What's the Big Idea?
The Portland, Oregon-area activists known as Depaved do more than cut through red tape in their communities. They use jackhammers to rip up pieces of asphalt. This type of action is an example of DIY Urbanism, an idea that combines urban theory with activism and tends to propose radical, bottom-up solutions for re-envisioning our relationships to urban environments.
Other examples of reclaiming urban spaces include "guerilla gardening" or the unsanctioned installation of public art. Or it might simply involve spray-painting a crosswalk so you feel safe to cross the street. Permits are neither asked for nor granted. Call it a little bit of anarchy for the public good.
So what do we make of this trend?
New York City recently became radicalized out of necessity in the wake of Hurricane Sandy. Simply put, when systems broke down, New Yorkers improvised, and took matters into their own hands. In many cases, that's just what you had to do to get to work. In other cases, like the runners who decided to "wing it" along the cancelled marathon route, it was an expression of what they saw as harmless defiance.
While this mild form of anarchy in New York City was brought on by crisis, the DIY ethic of self-reliance and decentralized power in some cases might just stick, resulting in lasting benefits for the community.
Let's just look at one example.
Bike commuting was already on the rise in New York City before the storm. When transportation systems shut down, bicycles quickly became a hot commodity and a seemingly endless stream of bikes passed over the Williamsburg Bridge during rush hour every morning. So how many of these novices will stick to the bike commute once subway service has been fully restored? Perhaps that depends on how cold the weather is this winter. Or perhaps the answer depends on whether these new riders get hooked, like the musician and cycling advocate David Byrne.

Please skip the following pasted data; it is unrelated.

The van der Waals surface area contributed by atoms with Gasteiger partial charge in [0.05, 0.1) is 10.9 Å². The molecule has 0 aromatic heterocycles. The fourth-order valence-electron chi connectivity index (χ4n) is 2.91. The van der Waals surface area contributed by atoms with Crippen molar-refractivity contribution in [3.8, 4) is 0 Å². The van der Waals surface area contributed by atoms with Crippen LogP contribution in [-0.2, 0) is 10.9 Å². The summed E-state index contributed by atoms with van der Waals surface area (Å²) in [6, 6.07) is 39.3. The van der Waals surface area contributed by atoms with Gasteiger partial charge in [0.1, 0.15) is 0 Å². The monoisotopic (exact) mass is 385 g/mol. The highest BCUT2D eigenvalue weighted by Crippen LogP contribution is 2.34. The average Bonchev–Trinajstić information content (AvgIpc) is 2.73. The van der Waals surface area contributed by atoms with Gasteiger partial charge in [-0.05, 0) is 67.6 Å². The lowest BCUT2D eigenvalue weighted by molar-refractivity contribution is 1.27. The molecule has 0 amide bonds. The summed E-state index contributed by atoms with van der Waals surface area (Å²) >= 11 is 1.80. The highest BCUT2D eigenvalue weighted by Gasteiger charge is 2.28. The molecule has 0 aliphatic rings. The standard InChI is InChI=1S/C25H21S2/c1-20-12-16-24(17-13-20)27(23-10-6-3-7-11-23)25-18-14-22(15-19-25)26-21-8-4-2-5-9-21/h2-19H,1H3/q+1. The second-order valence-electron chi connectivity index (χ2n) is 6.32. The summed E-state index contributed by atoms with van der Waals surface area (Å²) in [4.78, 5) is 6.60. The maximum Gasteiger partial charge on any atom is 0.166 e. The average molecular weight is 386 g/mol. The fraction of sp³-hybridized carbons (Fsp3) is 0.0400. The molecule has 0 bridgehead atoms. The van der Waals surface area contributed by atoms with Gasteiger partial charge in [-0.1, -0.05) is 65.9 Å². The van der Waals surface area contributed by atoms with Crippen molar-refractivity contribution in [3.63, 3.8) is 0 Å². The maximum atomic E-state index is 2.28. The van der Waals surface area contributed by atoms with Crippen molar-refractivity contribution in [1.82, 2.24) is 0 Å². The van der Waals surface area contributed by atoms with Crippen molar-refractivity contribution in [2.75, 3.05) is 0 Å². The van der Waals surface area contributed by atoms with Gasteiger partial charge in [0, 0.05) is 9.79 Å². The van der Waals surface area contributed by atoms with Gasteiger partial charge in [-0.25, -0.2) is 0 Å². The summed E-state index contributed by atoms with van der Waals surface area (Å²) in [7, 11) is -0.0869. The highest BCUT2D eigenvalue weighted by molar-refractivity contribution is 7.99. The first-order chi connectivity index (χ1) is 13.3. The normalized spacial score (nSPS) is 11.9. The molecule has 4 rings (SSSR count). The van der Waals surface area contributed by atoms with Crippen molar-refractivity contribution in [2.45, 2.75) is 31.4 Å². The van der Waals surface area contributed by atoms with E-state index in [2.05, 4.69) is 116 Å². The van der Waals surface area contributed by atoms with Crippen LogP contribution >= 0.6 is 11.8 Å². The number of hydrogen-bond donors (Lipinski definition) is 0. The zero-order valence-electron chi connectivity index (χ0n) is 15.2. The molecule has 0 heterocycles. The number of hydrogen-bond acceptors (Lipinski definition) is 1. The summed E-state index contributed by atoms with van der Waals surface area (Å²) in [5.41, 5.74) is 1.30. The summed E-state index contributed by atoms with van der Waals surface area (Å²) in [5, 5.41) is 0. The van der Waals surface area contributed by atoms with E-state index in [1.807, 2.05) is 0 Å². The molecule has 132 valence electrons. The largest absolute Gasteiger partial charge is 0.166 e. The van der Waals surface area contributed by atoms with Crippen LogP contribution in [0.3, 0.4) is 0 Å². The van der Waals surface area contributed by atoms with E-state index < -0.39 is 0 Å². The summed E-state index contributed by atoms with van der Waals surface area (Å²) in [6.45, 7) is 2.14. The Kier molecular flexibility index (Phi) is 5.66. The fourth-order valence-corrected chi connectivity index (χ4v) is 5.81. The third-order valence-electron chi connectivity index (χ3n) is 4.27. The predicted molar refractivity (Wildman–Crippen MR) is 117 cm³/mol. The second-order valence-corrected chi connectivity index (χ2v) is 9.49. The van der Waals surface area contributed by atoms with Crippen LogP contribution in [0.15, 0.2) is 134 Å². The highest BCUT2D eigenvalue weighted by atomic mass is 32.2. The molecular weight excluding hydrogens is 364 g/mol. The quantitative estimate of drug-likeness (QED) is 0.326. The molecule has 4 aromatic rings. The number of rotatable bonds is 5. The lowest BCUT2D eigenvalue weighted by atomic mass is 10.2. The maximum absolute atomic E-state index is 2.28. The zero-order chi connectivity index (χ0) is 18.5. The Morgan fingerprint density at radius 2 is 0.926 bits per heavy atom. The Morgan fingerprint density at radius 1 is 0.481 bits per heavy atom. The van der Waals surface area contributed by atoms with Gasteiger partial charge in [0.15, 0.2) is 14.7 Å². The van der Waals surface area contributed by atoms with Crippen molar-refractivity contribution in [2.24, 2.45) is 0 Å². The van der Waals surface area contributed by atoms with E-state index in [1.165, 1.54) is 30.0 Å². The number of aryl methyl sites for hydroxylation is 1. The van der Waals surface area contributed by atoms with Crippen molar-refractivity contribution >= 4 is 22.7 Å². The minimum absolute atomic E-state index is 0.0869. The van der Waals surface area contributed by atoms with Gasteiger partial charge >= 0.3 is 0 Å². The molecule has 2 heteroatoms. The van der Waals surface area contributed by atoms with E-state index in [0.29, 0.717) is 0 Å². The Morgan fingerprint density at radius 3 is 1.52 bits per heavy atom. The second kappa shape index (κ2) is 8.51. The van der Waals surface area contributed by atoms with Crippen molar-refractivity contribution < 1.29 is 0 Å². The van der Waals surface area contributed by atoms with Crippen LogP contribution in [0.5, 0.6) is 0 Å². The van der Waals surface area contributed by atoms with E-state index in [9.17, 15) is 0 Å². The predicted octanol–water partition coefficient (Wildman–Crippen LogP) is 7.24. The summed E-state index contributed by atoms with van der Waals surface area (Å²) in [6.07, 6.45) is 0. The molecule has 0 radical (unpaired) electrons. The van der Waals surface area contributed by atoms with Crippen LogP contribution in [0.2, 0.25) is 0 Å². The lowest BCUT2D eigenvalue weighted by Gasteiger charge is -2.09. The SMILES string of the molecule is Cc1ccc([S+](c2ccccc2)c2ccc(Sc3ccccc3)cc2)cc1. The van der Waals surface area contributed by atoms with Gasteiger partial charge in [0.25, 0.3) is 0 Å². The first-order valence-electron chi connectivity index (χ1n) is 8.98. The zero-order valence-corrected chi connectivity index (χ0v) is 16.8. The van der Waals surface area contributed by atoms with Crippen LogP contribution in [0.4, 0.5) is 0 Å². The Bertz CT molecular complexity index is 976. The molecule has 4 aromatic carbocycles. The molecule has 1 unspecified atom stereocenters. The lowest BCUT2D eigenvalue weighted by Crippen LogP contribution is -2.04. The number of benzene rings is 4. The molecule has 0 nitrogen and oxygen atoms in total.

"Riding a bike through the city," Byrne writes in his book, Bicycle Diaries, "is like navigating the collective pathways of some vast global mind."
Now that sounds a lot more invigorating than being packed like a sardine into a crowded subway, doesn't it? While riding a bike in the city may not seem all that radical, to Byrne's point it is, in fact, a powerful way of re-imaging the urban environment. And if enough people join Byrne's pursuit, maybe they can reclaim the streets from the congested, pedestrian and cyclist-hostile battlegrounds they have become. (Full disclosure: I'm a bike commuter, and no fan of Robert Moses.)
What's the Significance?
While many urban centers have used top-down planning to build necessary infrastructure like bike lanes to support transportation alternatives, the viability of these improvements will ultimately be determined from the bottom-up. That will require some controlled anarchy. For instance, can cyclists stop running red lights? Can pedestrians stay off their smart phones at least while crossing the street or while bumbling their way onto a bike lane? Can motorists from New Jersey learn to drive in Manhattan?
For the past week and a half, in my experience at least, the answer to these questions was yes more often than not. The streets actually seemed safer even though the traffic lights were all out downtown. New Yorkers actually seemed more aware of each other and genuinely more attentive to each others' needs. It was as if part of our brains had suddenly turned on, allowing us to creatively re-imagine the human environment around us.
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